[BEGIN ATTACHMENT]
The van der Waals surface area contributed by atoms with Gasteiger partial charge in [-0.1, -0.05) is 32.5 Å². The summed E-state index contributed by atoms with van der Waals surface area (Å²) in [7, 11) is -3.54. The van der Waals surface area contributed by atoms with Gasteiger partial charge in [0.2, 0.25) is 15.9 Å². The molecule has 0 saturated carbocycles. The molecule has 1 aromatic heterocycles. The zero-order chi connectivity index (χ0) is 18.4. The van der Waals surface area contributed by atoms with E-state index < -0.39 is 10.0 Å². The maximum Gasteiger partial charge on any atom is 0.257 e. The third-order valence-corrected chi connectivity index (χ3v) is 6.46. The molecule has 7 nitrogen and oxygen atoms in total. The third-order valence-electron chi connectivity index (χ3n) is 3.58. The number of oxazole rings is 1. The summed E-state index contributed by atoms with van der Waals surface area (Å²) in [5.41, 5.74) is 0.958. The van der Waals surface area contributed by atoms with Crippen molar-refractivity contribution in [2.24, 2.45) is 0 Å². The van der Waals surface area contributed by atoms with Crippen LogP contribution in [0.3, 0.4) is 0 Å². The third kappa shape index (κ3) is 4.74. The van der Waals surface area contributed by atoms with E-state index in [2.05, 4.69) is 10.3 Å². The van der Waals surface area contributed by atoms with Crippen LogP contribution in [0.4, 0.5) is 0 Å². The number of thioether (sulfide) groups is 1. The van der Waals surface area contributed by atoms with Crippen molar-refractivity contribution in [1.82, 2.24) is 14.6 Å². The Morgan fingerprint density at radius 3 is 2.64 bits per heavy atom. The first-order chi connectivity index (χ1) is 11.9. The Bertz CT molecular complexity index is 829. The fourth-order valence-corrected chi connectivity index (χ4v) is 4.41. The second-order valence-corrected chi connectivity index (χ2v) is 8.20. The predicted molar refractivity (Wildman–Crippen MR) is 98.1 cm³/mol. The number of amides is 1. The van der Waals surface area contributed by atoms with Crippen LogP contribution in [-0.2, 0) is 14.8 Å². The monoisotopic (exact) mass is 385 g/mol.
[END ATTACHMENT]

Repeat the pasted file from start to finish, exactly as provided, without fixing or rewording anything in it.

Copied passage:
The van der Waals surface area contributed by atoms with Gasteiger partial charge in [-0.1, -0.05) is 32.5 Å². The summed E-state index contributed by atoms with van der Waals surface area (Å²) in [7, 11) is -3.54. The van der Waals surface area contributed by atoms with Gasteiger partial charge in [0.2, 0.25) is 15.9 Å². The molecule has 0 saturated carbocycles. The molecule has 1 aromatic heterocycles. The zero-order chi connectivity index (χ0) is 18.4. The van der Waals surface area contributed by atoms with E-state index < -0.39 is 10.0 Å². The maximum Gasteiger partial charge on any atom is 0.257 e. The third-order valence-corrected chi connectivity index (χ3v) is 6.46. The molecule has 7 nitrogen and oxygen atoms in total. The third-order valence-electron chi connectivity index (χ3n) is 3.58. The number of oxazole rings is 1. The summed E-state index contributed by atoms with van der Waals surface area (Å²) in [5.41, 5.74) is 0.958. The van der Waals surface area contributed by atoms with Crippen molar-refractivity contribution in [2.24, 2.45) is 0 Å². The van der Waals surface area contributed by atoms with Crippen LogP contribution in [0.3, 0.4) is 0 Å². The third kappa shape index (κ3) is 4.74. The van der Waals surface area contributed by atoms with E-state index in [2.05, 4.69) is 10.3 Å². The van der Waals surface area contributed by atoms with Crippen LogP contribution in [0.4, 0.5) is 0 Å². The number of thioether (sulfide) groups is 1. The van der Waals surface area contributed by atoms with Crippen molar-refractivity contribution in [1.82, 2.24) is 14.6 Å². The Morgan fingerprint density at radius 3 is 2.64 bits per heavy atom. The first-order chi connectivity index (χ1) is 11.9. The Bertz CT molecular complexity index is 829. The fourth-order valence-corrected chi connectivity index (χ4v) is 4.41. The second-order valence-corrected chi connectivity index (χ2v) is 8.20. The predicted molar refractivity (Wildman–Crippen MR) is 98.1 cm³/mol. The number of amides is 1. The van der Waals surface area contributed by atoms with Crippen LogP contribution in [-0.2, 0) is 14.8 Å². The monoisotopic (exact) mass is 385 g/mol.